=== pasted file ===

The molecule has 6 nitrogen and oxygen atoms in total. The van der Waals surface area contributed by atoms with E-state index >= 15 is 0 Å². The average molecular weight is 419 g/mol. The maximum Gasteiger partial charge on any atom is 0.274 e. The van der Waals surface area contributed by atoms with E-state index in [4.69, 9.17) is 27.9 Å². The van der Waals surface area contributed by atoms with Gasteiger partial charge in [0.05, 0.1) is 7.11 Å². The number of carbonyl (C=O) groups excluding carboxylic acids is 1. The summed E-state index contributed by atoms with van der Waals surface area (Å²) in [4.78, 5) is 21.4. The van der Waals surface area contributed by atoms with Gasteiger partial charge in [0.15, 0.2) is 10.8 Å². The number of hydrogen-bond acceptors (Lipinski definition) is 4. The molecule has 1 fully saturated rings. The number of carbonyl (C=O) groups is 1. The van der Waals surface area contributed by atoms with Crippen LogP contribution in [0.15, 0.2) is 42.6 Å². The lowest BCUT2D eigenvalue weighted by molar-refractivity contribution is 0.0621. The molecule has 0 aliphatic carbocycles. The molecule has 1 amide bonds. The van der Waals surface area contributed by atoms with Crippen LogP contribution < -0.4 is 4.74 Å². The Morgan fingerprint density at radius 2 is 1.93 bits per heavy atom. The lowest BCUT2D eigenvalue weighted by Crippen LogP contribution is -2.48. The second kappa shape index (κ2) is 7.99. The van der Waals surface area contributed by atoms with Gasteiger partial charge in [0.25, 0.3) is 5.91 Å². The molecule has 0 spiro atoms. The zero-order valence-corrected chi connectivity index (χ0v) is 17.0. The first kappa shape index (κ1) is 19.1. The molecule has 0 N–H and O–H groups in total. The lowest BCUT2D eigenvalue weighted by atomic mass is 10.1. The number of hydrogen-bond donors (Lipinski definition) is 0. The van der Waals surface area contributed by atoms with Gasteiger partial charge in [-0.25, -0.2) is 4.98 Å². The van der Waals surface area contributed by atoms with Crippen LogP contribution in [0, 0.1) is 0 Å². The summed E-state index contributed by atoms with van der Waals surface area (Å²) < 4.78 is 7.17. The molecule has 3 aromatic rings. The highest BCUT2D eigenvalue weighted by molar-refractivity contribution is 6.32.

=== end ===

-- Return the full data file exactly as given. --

The molecule has 6 nitrogen and oxygen atoms in total. The van der Waals surface area contributed by atoms with E-state index >= 15 is 0 Å². The average molecular weight is 419 g/mol. The maximum Gasteiger partial charge on any atom is 0.274 e. The van der Waals surface area contributed by atoms with E-state index in [4.69, 9.17) is 27.9 Å². The van der Waals surface area contributed by atoms with Gasteiger partial charge in [0.05, 0.1) is 7.11 Å². The number of carbonyl (C=O) groups excluding carboxylic acids is 1. The summed E-state index contributed by atoms with van der Waals surface area (Å²) in [4.78, 5) is 21.4. The van der Waals surface area contributed by atoms with Gasteiger partial charge in [0.15, 0.2) is 10.8 Å². The number of hydrogen-bond acceptors (Lipinski definition) is 4. The molecule has 1 fully saturated rings. The number of carbonyl (C=O) groups is 1. The van der Waals surface area contributed by atoms with Crippen LogP contribution in [0.15, 0.2) is 42.6 Å². The lowest BCUT2D eigenvalue weighted by molar-refractivity contribution is 0.0621. The molecule has 0 aliphatic carbocycles. The molecule has 1 amide bonds. The van der Waals surface area contributed by atoms with Crippen LogP contribution < -0.4 is 4.74 Å². The Morgan fingerprint density at radius 2 is 1.93 bits per heavy atom. The lowest BCUT2D eigenvalue weighted by Crippen LogP contribution is -2.48. The second kappa shape index (κ2) is 7.99. The van der Waals surface area contributed by atoms with Gasteiger partial charge in [0.25, 0.3) is 5.91 Å². The molecule has 0 spiro atoms. The zero-order valence-corrected chi connectivity index (χ0v) is 17.0. The first kappa shape index (κ1) is 19.1. The molecule has 0 N–H and O–H groups in total. The lowest BCUT2D eigenvalue weighted by atomic mass is 10.1. The number of hydrogen-bond donors (Lipinski definition) is 0. The van der Waals surface area contributed by atoms with Gasteiger partial charge in [-0.25, -0.2) is 4.98 Å². The van der Waals surface area contributed by atoms with Crippen LogP contribution in [0, 0.1) is 0 Å². The summed E-state index contributed by atoms with van der Waals surface area (Å²) < 4.78 is 7.17. The molecule has 3 aromatic rings. The highest BCUT2D eigenvalue weighted by molar-refractivity contribution is 6.32.